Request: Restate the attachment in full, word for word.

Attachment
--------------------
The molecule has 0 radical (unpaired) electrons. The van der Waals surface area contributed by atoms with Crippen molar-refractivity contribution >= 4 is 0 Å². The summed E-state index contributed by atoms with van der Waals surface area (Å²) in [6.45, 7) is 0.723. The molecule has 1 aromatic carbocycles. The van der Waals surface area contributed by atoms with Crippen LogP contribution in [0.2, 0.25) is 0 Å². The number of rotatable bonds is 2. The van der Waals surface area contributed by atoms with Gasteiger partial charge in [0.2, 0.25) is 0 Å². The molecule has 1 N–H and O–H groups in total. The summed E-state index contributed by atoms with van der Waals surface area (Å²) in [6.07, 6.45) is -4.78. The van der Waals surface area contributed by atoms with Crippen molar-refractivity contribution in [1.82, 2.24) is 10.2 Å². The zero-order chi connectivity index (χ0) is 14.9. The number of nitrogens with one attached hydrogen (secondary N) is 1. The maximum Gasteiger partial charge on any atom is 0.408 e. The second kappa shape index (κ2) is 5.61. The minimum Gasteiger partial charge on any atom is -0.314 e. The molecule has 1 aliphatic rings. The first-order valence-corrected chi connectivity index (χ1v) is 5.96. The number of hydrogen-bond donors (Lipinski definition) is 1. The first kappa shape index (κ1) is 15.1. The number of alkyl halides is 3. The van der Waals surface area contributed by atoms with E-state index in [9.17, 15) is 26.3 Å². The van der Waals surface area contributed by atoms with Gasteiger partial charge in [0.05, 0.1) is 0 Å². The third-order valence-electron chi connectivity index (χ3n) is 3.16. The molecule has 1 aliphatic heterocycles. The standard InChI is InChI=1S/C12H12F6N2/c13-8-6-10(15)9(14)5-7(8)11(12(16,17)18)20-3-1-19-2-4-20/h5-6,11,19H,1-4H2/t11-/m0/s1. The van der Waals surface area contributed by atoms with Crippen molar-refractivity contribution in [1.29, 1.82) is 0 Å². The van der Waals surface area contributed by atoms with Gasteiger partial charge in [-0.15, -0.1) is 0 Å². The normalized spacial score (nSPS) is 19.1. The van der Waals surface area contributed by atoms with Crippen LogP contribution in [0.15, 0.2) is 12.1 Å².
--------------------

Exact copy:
The molecule has 0 radical (unpaired) electrons. The van der Waals surface area contributed by atoms with Crippen molar-refractivity contribution >= 4 is 0 Å². The summed E-state index contributed by atoms with van der Waals surface area (Å²) in [6.45, 7) is 0.723. The molecule has 1 aromatic carbocycles. The van der Waals surface area contributed by atoms with Crippen LogP contribution in [0.2, 0.25) is 0 Å². The number of rotatable bonds is 2. The van der Waals surface area contributed by atoms with Gasteiger partial charge in [0.2, 0.25) is 0 Å². The molecule has 1 N–H and O–H groups in total. The summed E-state index contributed by atoms with van der Waals surface area (Å²) in [6.07, 6.45) is -4.78. The van der Waals surface area contributed by atoms with Crippen molar-refractivity contribution in [1.82, 2.24) is 10.2 Å². The zero-order chi connectivity index (χ0) is 14.9. The number of nitrogens with one attached hydrogen (secondary N) is 1. The maximum Gasteiger partial charge on any atom is 0.408 e. The second kappa shape index (κ2) is 5.61. The minimum Gasteiger partial charge on any atom is -0.314 e. The molecule has 1 aliphatic rings. The first-order valence-corrected chi connectivity index (χ1v) is 5.96. The number of hydrogen-bond donors (Lipinski definition) is 1. The first kappa shape index (κ1) is 15.1. The number of alkyl halides is 3. The van der Waals surface area contributed by atoms with E-state index in [9.17, 15) is 26.3 Å². The van der Waals surface area contributed by atoms with Gasteiger partial charge in [0.05, 0.1) is 0 Å². The third-order valence-electron chi connectivity index (χ3n) is 3.16. The molecule has 1 aliphatic heterocycles. The standard InChI is InChI=1S/C12H12F6N2/c13-8-6-10(15)9(14)5-7(8)11(12(16,17)18)20-3-1-19-2-4-20/h5-6,11,19H,1-4H2/t11-/m0/s1. The van der Waals surface area contributed by atoms with Crippen molar-refractivity contribution in [1.29, 1.82) is 0 Å². The van der Waals surface area contributed by atoms with Gasteiger partial charge in [-0.15, -0.1) is 0 Å². The normalized spacial score (nSPS) is 19.1. The van der Waals surface area contributed by atoms with Crippen LogP contribution in [0.15, 0.2) is 12.1 Å².